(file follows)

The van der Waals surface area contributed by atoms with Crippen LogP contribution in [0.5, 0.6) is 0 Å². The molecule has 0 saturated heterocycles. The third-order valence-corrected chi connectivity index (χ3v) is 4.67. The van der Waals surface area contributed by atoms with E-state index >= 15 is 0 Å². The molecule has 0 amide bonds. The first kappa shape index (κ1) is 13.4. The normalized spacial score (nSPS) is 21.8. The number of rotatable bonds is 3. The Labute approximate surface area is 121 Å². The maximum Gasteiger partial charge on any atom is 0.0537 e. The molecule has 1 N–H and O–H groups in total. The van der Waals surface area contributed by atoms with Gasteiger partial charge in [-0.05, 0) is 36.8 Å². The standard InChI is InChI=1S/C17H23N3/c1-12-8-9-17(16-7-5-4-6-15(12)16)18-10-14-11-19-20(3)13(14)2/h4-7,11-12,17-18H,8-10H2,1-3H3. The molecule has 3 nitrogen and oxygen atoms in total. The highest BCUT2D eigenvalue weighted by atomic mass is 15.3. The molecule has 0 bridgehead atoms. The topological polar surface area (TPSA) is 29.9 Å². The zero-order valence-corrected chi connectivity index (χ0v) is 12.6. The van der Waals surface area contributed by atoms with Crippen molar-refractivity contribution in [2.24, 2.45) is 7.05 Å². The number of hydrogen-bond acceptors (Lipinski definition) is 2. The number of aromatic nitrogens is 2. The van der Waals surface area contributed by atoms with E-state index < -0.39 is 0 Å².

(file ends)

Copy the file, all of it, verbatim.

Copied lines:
The van der Waals surface area contributed by atoms with Crippen LogP contribution in [0.5, 0.6) is 0 Å². The molecule has 0 saturated heterocycles. The third-order valence-corrected chi connectivity index (χ3v) is 4.67. The van der Waals surface area contributed by atoms with E-state index >= 15 is 0 Å². The molecule has 0 amide bonds. The first kappa shape index (κ1) is 13.4. The normalized spacial score (nSPS) is 21.8. The number of rotatable bonds is 3. The Labute approximate surface area is 121 Å². The maximum Gasteiger partial charge on any atom is 0.0537 e. The molecule has 1 N–H and O–H groups in total. The van der Waals surface area contributed by atoms with Gasteiger partial charge in [-0.05, 0) is 36.8 Å². The standard InChI is InChI=1S/C17H23N3/c1-12-8-9-17(16-7-5-4-6-15(12)16)18-10-14-11-19-20(3)13(14)2/h4-7,11-12,17-18H,8-10H2,1-3H3. The molecule has 3 nitrogen and oxygen atoms in total. The highest BCUT2D eigenvalue weighted by atomic mass is 15.3. The molecule has 0 bridgehead atoms. The topological polar surface area (TPSA) is 29.9 Å². The zero-order valence-corrected chi connectivity index (χ0v) is 12.6. The van der Waals surface area contributed by atoms with Crippen molar-refractivity contribution in [2.24, 2.45) is 7.05 Å². The number of hydrogen-bond acceptors (Lipinski definition) is 2. The number of aromatic nitrogens is 2. The van der Waals surface area contributed by atoms with E-state index < -0.39 is 0 Å².